The PM has taken control of online piracy and copyright away from attorney-general George Brandis

A scene from Dallas Buyers Club Photo credit: Anne Marie Fox/Focus Features

The nation’s top legal officer, attorney-general George Brandis, has been stripped of overseeing online privacy and copyright provisions, as well censorship classifications as part of Malcolm Turnbull’s ministerial shake up.

The roles have gone to communications minister Mitch Fifield, who also took over the arts portfolio from Brandis.

Fifield is now responsible for the Copyright Act, and the classification of films, computer games and books under the changes.

The move comes after the government introduced anti-piracy online site blocking legislation in June, which enables copyright holders to head to court to have a site blocked in Australia for repeated copyright infringements.

As Fairfax Media reports Turnbull and Brandis had differing views on the issue, with the former arts minister keen to place some of the burden on internet service providers (ISPs) for copyright breaches by users, while the former communications minister sided more with the telcos against the copyright creators who were pushing hard for increased policing and harsher penalties against individuals who infringe.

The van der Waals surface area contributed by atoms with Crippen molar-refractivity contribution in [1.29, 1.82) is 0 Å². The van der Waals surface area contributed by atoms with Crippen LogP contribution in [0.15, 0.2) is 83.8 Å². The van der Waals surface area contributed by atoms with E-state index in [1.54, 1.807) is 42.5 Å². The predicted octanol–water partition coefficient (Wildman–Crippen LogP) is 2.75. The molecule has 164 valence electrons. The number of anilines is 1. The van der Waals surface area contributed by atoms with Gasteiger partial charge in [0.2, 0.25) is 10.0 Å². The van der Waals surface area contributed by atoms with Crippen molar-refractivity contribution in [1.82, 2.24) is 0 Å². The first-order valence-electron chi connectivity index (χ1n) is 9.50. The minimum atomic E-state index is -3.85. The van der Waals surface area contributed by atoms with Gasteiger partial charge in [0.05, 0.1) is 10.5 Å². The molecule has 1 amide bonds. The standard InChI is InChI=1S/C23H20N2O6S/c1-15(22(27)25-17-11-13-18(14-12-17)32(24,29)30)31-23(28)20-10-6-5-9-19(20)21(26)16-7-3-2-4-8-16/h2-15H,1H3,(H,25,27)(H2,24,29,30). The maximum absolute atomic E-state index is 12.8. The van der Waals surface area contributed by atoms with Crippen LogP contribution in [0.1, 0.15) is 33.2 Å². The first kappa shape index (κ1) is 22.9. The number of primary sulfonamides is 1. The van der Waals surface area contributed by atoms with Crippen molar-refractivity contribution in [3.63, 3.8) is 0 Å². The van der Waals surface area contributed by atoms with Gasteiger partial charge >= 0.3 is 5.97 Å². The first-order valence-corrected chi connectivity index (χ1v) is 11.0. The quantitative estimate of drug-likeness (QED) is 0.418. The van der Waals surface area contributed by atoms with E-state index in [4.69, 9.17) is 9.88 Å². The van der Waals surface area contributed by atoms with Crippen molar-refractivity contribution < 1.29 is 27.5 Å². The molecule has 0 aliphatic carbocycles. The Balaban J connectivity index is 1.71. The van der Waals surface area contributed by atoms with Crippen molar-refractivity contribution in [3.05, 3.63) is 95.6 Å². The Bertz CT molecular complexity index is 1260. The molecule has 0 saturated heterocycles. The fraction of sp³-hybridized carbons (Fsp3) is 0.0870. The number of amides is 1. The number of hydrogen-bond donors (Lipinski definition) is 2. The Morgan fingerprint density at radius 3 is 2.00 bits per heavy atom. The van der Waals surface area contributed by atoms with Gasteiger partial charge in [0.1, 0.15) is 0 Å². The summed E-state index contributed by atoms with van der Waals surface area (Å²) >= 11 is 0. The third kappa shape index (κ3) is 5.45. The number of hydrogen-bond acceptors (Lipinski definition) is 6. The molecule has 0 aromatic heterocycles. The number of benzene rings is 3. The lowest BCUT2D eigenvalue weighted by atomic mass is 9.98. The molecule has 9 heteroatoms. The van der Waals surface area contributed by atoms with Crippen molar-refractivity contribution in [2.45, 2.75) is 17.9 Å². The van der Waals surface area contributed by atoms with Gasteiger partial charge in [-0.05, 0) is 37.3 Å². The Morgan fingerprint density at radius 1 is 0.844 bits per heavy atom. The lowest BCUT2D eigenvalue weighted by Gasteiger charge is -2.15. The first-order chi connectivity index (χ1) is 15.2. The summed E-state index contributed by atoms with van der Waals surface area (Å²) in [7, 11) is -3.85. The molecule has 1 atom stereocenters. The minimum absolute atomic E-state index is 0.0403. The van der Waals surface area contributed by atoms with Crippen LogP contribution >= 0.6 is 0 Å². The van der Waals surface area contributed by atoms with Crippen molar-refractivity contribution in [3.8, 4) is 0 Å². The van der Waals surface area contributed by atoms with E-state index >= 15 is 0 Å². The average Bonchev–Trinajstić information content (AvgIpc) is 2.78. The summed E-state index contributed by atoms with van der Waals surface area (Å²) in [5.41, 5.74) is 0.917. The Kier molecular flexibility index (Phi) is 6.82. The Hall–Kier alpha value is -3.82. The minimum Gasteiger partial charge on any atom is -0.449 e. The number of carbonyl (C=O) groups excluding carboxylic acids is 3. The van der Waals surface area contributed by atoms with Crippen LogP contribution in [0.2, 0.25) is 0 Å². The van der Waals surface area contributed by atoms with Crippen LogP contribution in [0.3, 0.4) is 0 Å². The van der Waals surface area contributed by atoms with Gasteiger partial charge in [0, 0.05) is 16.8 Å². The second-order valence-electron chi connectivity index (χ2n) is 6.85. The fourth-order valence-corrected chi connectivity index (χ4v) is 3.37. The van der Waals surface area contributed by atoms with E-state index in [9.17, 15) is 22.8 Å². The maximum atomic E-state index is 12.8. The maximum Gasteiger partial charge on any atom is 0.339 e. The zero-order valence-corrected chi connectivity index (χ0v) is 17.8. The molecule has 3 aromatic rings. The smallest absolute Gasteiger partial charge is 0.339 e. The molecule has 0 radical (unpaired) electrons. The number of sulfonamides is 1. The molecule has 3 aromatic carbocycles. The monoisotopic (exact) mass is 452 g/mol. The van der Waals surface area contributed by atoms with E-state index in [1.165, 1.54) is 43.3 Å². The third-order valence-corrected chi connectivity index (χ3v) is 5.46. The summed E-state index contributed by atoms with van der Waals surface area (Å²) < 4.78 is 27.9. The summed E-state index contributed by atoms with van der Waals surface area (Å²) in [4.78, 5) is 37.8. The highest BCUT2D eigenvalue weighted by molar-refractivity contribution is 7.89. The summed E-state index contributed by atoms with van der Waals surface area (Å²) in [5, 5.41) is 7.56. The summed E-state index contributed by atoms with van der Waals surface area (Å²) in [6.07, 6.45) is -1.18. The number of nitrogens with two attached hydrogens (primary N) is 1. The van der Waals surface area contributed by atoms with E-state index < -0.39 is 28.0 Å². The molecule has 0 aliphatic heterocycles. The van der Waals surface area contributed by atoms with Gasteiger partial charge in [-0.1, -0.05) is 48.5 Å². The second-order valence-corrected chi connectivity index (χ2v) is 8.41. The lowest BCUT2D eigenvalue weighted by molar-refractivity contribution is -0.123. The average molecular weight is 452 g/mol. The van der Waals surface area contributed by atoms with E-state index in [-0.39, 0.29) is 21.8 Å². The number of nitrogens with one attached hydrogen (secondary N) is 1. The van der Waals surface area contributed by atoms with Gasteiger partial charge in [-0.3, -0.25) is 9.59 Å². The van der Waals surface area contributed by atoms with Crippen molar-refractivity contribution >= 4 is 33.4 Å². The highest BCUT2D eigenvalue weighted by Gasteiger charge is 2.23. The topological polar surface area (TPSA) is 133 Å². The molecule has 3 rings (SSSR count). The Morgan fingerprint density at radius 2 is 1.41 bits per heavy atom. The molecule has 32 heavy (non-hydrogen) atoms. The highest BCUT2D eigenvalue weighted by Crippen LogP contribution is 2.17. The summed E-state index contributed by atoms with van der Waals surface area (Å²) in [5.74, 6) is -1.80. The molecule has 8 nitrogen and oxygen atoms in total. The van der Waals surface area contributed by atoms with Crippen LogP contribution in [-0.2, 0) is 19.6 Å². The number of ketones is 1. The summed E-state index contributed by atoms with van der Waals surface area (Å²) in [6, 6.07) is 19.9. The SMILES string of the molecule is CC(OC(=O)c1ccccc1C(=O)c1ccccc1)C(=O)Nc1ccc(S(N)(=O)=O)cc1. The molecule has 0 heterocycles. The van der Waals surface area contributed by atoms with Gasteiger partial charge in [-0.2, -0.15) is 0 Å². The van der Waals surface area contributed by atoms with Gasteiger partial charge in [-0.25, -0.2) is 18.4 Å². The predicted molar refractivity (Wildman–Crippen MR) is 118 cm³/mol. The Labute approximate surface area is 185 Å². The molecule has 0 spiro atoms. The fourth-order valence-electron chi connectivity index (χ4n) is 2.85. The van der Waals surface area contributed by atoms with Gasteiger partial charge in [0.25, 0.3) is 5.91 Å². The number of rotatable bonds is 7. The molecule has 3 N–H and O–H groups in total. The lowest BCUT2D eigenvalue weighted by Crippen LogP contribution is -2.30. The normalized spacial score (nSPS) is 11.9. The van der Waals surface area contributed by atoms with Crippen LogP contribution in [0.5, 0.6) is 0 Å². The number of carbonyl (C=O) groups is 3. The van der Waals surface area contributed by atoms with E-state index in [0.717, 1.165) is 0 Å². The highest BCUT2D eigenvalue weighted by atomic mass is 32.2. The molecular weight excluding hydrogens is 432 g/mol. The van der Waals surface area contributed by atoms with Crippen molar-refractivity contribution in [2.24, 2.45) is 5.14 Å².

The Dallas Buyers Club piracy case, in which the copyright owners wanted to send a letter seeking compensation from illegal downloaders, was viewed as an example of how the issue would be tackled in the future.

George Brandis was advocating for ISPs to deal with copyright owners directly so to issue breech notices to customers suspected of online piracy, but who would pay for the scheme remained in dispute.

The push for copyright reform continues however, with the tech startup industry keen to see changes, while international businesses such as Google remain wary of local hosting over fears that they could be seen as in breech of Australian copyright law.

Shifting the Sydney-based Australian Classification Board from the AG’s department to communications is a more surprising move, since the Board works closely with the minister for justice, and the legal system to offer advice and expert opinion on issues such as terrorism-related material and child pornography. But it may also be viewed as an opportunity for the scope of the classification system, which mainly deals with hard copy material, to be broadened in the internet age.

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